S3 Fig. Adaptation of codon usage to the tRNA pool in genes of Saccharomyces mikatae is correlated with expression at steady state.
For each gene in the Saccharomyces mikatae genome we measure codon adaptation to the tRNA pool (tAI). This is positively correlated with expression at steady-state.
S1 Table. Genome and annotation data for the 332 Saccharomycotina species considered.
This table includes the relevant source information for each genome. Additionally, the number of contigs and basepairs removed in each filtering step is reported—this includes filtering for mitochondrial sequences, short sequences, sequences without a start codon, and sequences with ambiguous codons removed.
S2 Table. Reference information for the Saccharomycotina mitochondrial genomes that were used as a reference for genomic filtering.
S3 Table. Reference information for the Saccharomycotina mitochondrial coding sequences that were used as a reference for annotation filtering.
S4 Table. tRNA annotation for the 332 Saccharomycotina species considered in this analysis.
The total number of each tRNA is listed for each species as well as the total number of tRNA genes annotated. The reassigned CUG codons are also listed.
S5 Table. Testing of phylogenetic concordance of the RSCU for each codon across all 327 species.
The Blomberg’s K, Pagel’s Lambda, and corresponding P-value are reported for each codon.
S6 Table. The Pearson’s correlation and P-value between each codon and the GC content of the third codon position across all 327 Saccharomycotina species.
S7 Table. The PGLS correlation between each codon and the GC content of the third codon position across all 327 Saccharomycotina species.
S8 Table. The fit (in r-squared) of each codon to the neutral frequency proposed by Palidwor et al. 2010.
Additionally, the Blomberg’s K of the individual species’ residuals used to compute the R2 value is reported. The individual neutral formulas from Palidwor et al. 2010 are also listed.
S9 Table. The individual genome results for the comparison between ENC and GC3s including the percent of genes that deviate from neutral by 10 or 20 percent and the R-squared of the fit for each genome.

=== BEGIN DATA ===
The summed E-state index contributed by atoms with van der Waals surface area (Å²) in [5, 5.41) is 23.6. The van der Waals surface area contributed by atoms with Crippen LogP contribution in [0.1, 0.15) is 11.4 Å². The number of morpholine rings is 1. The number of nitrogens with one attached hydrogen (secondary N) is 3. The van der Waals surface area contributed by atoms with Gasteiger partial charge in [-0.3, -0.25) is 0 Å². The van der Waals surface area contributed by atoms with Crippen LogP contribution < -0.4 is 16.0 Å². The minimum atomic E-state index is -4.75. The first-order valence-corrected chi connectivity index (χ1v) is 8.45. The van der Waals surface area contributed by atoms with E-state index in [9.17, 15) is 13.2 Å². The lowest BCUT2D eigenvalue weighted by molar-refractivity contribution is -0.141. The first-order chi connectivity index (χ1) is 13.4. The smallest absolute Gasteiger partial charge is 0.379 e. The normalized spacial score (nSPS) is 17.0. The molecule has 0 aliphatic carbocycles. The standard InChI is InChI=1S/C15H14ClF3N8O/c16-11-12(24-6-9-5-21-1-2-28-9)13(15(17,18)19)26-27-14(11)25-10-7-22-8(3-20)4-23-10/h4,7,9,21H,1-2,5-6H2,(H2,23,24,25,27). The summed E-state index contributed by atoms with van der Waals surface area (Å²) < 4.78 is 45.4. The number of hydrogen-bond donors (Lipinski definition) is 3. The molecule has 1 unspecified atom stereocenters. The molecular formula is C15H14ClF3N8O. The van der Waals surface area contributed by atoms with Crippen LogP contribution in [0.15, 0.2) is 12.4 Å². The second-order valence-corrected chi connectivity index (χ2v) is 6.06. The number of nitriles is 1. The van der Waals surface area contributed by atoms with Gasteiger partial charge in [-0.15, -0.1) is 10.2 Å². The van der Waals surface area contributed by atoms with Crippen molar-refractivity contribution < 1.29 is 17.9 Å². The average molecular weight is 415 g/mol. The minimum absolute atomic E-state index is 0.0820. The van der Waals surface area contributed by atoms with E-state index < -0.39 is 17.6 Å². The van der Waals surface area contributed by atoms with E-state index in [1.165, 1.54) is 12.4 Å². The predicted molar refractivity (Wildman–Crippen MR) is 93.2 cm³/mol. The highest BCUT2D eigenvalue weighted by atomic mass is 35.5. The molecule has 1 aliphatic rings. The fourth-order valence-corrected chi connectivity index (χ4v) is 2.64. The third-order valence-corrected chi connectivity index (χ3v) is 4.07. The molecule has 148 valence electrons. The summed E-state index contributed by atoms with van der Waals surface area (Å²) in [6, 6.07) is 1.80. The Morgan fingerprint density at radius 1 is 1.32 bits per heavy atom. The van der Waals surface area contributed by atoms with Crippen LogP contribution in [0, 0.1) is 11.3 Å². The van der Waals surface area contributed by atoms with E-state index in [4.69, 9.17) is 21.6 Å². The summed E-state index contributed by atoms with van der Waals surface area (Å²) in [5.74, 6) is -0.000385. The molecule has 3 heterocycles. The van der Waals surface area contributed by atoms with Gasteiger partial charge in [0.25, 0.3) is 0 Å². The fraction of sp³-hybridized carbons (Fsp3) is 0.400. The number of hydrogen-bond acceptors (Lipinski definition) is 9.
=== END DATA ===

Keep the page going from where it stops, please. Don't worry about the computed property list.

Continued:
Additionally the results of the gene length analysis are reported including the comparison of length between deviant and neutral genes, the average sequence length and the total number of sequences analyzed.
S10 Table. The S-values calculated for each genome to assess translational selection on codon usage within the genomes.
This also includes the analysis with the CUG codon removed, the permutation test, the correlation between stAI and gene length, and the S-value of sequences longer than 1,000 amino acids.
S11 Table. The wi values (adaptation) values for each codon in each of the genomes.
S12 Table. Genomic and biological features against which we compared the S-value for each genome.
This includes genomic GC average, total tRNA genes, total genome size, the fit of each genome’s sequences to the neutral expectation, total characterized metabolic traits, and total environments from which the strain was isolated.
S13 Table. The models used to test the correlation between S-value and other genomic and biological features.
The fit (R-squared), relative importance, ANNOVA, log likelihood, and correlation are reported where appropriate.
We thank the members of the Rokas and Hittinger labs, in particular Xing-Xing Shen, for their feedback and discussions on this project. We would also like to thank the other members of the Y1000+ project (http://www.y1000plus.org/) including, Jacek Kominek and Xiaofan Zhou, for their feedback. We would also like to thank Renana Sabi, Renana Volvovitch Daniel and Tamir Tuller, the creators of stAIcalc, for their assistance in troubleshooting the codon adaptation analysis.